You can't go in a group of 12 people and threaten a family in the name of religion. Such things should not happen in our country,’’ the singer said on the programme ‘Aap Ki Adaalat’ on India TV. Following his tweets over 'azaan', the singer shaved off his head dramatically in Mumbai after a Kolkata Moulvi issued a fatwa offering to pay Rs 10-lakh to anybody who could shave his head and garland him with shoes for insulting Islam. Sonu Nigam clarified that his tweets were against the use of loudspeakers at odd hours, and not against 'azaan'. "I had mentioned azaan, aarti, gurbani too in y tweets." Asked on the show, to be aired tonight, who he was to question use of loudspeaker for azaan, Nigam replied: "It's not me, it's the Supreme Court, which ordered in 2013 that nobody can use loudspeakers at odd hours. There was a time, when we used to do two music shows throughout the night, but for the last several years, we cannot do music shows after 10 pm. We however do music shows inside banquet halls or stadiums, away from residential areas, after taking permission.
If you understand correctly, I have a social message to give, not a religious message." When pointed out that he had praised UP Chief Minister Yogi Adityanath at an event in IIT Kanpur 15 days before his controversial tweets, Sonu Nigam replied: "Had it been so, why should I've mentioned temples in my tweets. I mentioned temples, gurudwaras. It means I have no bad intentions. Near my home, I don't have a temple. Had it been so, I'd have mentioned about that too." In reply to a question on the show, Sonu said 'achhe din’ were coming to India. ‘’We are all doing well, actually.
We are doing very well these days. This is not a political statement, but I believe 'achhe din aa rahe hain' (good days are coming),"he said. Asked whether he would be getting a Rajya Sabha ticket from BJP, Sonu Nigam replied: "I do not have any contacts with politicians. Neither do I invite them, nor anybody comes to my house, nor do I get any phone calls from them. I am happy in my world. I don't visit any politician's house. Yes, I do have contacts with (AAP leader) Kumar Vishwas, but he is a poet, and he wants me to sing his songs. I am neither aligned with any political party, nor any organisation. I do charity work quietly, and I do not boast." Asked whether he ever felt leaving India and settle abroad, Sonu Nigam replied: "Sometimes I did feel I should go away, but then I realised, one should go within. There is no country in the world where you'd find 100 per cent things okay, there are shortcomings everywhere.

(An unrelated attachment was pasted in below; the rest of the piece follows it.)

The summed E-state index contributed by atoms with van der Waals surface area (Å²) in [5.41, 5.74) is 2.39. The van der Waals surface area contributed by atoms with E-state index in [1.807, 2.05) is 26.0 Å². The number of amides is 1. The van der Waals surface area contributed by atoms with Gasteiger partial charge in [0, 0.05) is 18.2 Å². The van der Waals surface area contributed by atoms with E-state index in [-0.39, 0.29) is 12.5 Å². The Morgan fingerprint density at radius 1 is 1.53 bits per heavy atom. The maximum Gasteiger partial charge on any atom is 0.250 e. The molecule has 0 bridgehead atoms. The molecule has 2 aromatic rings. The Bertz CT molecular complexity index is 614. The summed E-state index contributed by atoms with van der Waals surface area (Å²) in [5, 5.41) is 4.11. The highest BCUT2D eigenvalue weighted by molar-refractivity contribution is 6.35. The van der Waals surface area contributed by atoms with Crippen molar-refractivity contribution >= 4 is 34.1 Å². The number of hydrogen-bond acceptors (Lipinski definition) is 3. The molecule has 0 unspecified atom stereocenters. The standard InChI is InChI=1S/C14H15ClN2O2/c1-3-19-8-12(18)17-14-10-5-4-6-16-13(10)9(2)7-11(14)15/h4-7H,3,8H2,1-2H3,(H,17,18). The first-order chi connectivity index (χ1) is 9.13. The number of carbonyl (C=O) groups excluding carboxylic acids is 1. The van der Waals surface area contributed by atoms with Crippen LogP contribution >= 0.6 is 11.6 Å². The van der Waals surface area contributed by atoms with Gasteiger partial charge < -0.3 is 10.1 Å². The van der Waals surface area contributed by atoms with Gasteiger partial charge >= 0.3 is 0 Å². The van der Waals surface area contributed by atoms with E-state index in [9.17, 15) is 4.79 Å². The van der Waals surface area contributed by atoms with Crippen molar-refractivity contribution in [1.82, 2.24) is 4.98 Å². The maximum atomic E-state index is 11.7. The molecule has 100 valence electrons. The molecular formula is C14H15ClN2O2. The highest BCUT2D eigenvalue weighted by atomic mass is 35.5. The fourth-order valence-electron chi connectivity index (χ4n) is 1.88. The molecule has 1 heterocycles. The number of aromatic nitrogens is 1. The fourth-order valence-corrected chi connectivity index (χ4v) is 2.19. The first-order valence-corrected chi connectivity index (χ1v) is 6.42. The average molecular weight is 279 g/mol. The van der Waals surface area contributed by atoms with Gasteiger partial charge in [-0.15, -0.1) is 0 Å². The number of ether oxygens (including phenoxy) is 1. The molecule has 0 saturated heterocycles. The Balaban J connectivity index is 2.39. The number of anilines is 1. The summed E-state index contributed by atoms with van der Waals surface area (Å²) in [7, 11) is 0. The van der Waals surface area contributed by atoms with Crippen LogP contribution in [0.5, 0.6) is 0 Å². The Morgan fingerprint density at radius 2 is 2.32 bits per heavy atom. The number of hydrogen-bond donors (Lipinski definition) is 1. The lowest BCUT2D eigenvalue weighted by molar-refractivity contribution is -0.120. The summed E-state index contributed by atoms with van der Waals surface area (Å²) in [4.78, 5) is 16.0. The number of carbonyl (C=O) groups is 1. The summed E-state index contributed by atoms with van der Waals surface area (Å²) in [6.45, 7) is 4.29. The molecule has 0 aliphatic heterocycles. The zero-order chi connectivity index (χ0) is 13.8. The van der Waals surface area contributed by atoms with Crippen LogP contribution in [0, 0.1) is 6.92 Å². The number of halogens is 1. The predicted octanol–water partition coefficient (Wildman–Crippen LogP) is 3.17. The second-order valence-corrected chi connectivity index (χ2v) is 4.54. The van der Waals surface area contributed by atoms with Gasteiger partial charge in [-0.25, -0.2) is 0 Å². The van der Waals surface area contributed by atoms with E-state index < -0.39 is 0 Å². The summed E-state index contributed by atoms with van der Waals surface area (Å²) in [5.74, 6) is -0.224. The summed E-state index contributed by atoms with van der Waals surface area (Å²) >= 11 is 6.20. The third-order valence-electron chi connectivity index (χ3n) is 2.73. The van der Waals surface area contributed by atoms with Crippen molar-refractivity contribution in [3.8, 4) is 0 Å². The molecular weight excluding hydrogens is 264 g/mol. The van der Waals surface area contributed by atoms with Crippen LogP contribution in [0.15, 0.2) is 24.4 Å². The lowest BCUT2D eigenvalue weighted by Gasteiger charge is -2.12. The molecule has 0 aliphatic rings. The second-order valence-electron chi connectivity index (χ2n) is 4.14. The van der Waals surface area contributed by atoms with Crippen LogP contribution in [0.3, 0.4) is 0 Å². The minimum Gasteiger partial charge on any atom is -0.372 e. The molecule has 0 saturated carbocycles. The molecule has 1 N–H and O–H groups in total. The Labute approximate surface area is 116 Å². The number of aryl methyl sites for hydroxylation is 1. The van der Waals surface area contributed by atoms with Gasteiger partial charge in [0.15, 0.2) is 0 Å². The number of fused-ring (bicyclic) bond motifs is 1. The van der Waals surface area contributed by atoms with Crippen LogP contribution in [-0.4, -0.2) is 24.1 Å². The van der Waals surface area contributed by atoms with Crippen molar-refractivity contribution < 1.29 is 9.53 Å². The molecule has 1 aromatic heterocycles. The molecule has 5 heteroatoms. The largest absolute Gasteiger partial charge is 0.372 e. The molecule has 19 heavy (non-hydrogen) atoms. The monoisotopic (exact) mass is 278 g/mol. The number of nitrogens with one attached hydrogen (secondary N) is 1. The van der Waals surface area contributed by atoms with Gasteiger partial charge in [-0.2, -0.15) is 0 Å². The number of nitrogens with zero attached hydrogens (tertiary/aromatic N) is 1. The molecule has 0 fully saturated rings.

I stayed in the US for some years, I found some things were good over there, but you will never find in the US the warmth that you find in India. The warmth, when at 11 pm in the night, you ring up your friend and say I am coming over to your house. You can do that only in India. In US, you have to take appointment even if you want to meet your father. India is my country, I was born here for some reason or other. I have to stay here, and love my country. When I feel alone, I however go inside my own shell." During the show, Sonu Nigam narrated an interesting incident at the 2014 National Film Awards function, where he sported the APJ Abdul Kalam-type haircut, and went up to collect the Best Playback Singer award from the then President Abdul Kalam. "The moment I went up to him, he looked at me. I told him: Sir, same hairstyle! and he replied 'copyright, copyright'.
It was then I knew that I had to fight a copyright issue too," he said. The singer revealed that it was director-choreographer Farah Khan, who had advised him to sport the rebonded hair style. "Farah Khan was then in love with Shirish Kunder, and I was part of Indian Idol Part One. She told me Shirish was having rebonded hair, and I should also have one. So, in the first season, my hair was curly and then it was straight. It was Alim (hairdresser) who straightened my hair. He did the rebonding, and I never knew that I was to go and collect the National Award," he said. (UNI)